44. Focus of stereochemistry : ATOMS
Stereochemistry is the study of the arrangements of atoms in a molecule in terms of their spatial arrangement.

45. Roman Demeter : CERES
In Greek mythology, Demeter if the goddess of the harvest. Her Roman equivalent is Ceres.

47. Neckline? : FRET
A fret is a metal strip embedded in the neck of a stringed instrument, like a guitar perhaps. The fingers press on the frets, shortening a string and hence changing the note played. The note increases by one semitone as a finger shortens a string by one fret.

49. Baby sound : MEWL
To mewl is to cry weakly, like a baby, with the word being somewhat imitative.

51. Verano, across the Pyrenees : ETE
Our word “summer” is “verano” in Spanish, and “été” in French.

53. Yours, in Turin : TUO
Turin (“Torino” in Italian) is a major city in the north of Italy that sits on the Po River. Back in 1861, when the Kingdom of Italy was formed, Turin was chosen as the first capital of the country .

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For the sake of completion, here is a full listing of all the answers:
Across
1. Closer to the edge, say : CRAZIER
8. Brothers’ keepers? : ABBOTS
14. Summer time eponym : AUGUSTUS
16. Peso : Mexico :: ___ : Panama : BALBOA
17. “NYC 22” replaced it in 2012 : CSI: MIAMI
18. Key represented by all white keys on a piano : C MAJOR
19. Plate holder : ATLAS
20. Kin of clubs : BLTS
22. Sporty Spice, by another name : MEL C
23. Hernando’s “Hey!” : OYE!
24. Batcave, e.g. : LAIR
25. End point of a common journey : MECCA
26. Ginnie ___ : MAE
28. Darling : CUTE
30. Univ. figures : TAS
31. Style of New York’s Sony Building : POSTMODERNISM
34. ’60s film character wearing one black glove : DR STRANGELOVE
35. Literary classic featuring the teen Tadzio : DEATH IN VENICE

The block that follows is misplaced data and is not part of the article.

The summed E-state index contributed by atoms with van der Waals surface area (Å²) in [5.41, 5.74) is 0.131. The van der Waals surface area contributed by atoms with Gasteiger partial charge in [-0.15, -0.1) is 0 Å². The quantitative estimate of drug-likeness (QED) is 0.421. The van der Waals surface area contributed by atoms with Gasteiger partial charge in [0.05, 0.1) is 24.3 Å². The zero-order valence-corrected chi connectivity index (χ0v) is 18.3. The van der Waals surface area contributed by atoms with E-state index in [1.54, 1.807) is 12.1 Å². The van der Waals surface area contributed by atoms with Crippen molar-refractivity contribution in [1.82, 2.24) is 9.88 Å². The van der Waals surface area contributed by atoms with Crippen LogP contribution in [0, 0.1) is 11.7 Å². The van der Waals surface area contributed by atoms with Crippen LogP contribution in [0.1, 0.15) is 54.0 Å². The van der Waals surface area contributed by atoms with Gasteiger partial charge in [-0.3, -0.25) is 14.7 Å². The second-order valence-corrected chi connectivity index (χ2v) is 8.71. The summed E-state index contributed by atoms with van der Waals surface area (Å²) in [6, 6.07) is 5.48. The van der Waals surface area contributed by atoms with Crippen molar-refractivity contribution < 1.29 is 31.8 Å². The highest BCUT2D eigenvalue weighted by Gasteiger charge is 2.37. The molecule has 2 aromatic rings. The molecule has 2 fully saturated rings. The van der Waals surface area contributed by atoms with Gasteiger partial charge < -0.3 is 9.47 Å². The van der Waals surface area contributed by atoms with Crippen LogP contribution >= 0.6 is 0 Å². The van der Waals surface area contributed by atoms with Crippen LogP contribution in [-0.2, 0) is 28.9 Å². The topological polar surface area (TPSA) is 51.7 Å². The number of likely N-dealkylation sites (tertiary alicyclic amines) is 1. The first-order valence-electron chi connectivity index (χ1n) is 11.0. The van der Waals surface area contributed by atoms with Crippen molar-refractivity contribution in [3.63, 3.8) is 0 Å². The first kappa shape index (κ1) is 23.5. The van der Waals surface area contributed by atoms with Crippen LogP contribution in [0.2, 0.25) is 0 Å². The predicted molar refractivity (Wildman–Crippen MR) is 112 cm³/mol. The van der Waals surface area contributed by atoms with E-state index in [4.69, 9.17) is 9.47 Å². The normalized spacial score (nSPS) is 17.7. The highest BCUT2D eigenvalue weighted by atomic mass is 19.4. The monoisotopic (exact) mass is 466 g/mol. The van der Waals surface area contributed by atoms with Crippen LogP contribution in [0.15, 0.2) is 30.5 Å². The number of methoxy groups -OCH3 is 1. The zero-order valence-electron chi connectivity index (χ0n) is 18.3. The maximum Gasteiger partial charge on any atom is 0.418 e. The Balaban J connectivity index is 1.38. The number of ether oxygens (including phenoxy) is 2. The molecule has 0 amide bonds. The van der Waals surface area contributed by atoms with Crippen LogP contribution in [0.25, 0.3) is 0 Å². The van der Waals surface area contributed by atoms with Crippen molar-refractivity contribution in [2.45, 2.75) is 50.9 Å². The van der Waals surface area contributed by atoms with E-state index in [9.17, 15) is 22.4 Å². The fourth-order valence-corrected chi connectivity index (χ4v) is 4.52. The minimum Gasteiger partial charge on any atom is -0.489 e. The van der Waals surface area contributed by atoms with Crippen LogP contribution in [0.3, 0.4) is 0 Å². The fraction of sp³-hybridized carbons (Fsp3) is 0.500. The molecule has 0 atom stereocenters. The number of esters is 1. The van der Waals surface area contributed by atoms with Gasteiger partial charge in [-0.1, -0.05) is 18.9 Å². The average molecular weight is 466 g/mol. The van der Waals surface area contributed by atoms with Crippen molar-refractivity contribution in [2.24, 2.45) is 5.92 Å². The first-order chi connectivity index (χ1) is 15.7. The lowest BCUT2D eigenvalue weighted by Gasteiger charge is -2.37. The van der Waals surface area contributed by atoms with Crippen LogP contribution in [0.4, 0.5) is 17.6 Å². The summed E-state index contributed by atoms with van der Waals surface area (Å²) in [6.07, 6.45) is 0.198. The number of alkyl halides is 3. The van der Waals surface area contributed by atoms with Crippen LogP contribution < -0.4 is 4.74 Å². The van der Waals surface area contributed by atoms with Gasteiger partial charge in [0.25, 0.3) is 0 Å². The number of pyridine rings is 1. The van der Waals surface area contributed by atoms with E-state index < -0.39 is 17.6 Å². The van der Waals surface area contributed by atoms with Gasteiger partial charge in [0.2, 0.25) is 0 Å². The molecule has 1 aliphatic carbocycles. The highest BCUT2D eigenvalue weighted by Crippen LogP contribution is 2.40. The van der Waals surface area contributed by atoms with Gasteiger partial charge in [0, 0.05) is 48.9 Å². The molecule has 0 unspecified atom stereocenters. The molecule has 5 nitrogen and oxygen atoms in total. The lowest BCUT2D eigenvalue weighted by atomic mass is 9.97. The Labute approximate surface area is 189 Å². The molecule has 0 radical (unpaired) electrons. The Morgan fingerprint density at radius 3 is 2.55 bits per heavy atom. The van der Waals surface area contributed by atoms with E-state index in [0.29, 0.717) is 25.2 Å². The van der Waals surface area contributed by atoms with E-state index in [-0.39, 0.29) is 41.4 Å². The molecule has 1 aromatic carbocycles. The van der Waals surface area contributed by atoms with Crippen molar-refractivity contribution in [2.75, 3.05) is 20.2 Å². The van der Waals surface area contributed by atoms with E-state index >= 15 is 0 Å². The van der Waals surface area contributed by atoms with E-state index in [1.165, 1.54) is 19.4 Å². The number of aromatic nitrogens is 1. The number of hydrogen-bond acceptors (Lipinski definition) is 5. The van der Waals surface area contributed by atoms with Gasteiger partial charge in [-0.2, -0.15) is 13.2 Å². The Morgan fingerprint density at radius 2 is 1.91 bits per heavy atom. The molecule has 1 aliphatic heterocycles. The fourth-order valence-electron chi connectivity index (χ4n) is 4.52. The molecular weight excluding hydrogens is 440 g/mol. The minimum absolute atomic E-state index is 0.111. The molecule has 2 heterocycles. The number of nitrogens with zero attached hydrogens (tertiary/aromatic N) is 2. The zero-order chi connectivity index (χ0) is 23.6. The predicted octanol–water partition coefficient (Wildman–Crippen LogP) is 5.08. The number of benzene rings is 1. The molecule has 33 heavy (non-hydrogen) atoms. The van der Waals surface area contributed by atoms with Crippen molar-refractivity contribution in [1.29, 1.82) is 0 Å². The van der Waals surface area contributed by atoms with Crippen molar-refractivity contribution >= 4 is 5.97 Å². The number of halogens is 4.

36. Teen “Whoa!” : OMG!
37. Grp. concerned with violence levels : MPAA
38. With 43-Across, part of a squid : INK
39. Long-running Mell Lazarus comic strip : MOMMA
41. What you may squeal with : GLEE
43. See 38-Across : SAC
46. “Think of ___ …” : IT AS
47. Dipped : FELL
48. Biblical waste? : SMITE
50. Run one’s mouth : NATTER
52. Allowing no equivocation : EITHER/OR
54. Stupefying thing : OPIATE
55. Favor doer’s comment : YOU OWE ME
56. It can be dangerous when leaked : SECRET
57. Like some sunbathers : TOPLESS

Down
1. Tree with large seedpods on its trunk : CACAO
2. Like many older Americans’ French or Spanish : RUSTY
3. Not given to lumbering : AGILE
4. Jacob ___, South African president beginning in 2009 : ZUMA
5. Member of the Ennead : ISIS
6. Attic character : ETA
7. Movement from Cuba? : RUMBA
8. Brass tacks : ABCS
9. Sock sound : BAM!
10. Bad attribution : BLAME
11. Aim : OBJECTIVE
12. Where to find some nuts : TOOL CASE
13. “My heart bleeds for you,” often : SARCASM
15. It’s known for its start-ups : SILICON VALLEY
21. Proceed wearily : TRUDGE
24. Unleash : LET RIP
25. “The Once and Future King” figure : MERLIN
26. Extremely : MOST
27. Albuterol alleviates it : ASTHMA
29. Like some Beanie Babies : TEENIE
31. Sensible : PRAGMATIC
32. Head : MANAGE
33. Groove on an arrow : NOCK
34. Mailing to a label : DEMO TAPE
35. Pie-baking giant : DOMINO’S
40. Antares or Proxima Centauri : M-STAR
42. Poet who wrote “Do I dare / Disturb the universe?” : ELIOT
43. Yes or no follower : SIREE!
44. Focus of stereochemistry : ATOMS
45. Roman Demeter : CERES
47. Neckline? : FRET
48. Union ___ : SHOP
49. Baby sound : MEWL
51. Verano, across the Pyrenees : ETE
53. Yours, in Turin : TUO


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Posted by Bill Butler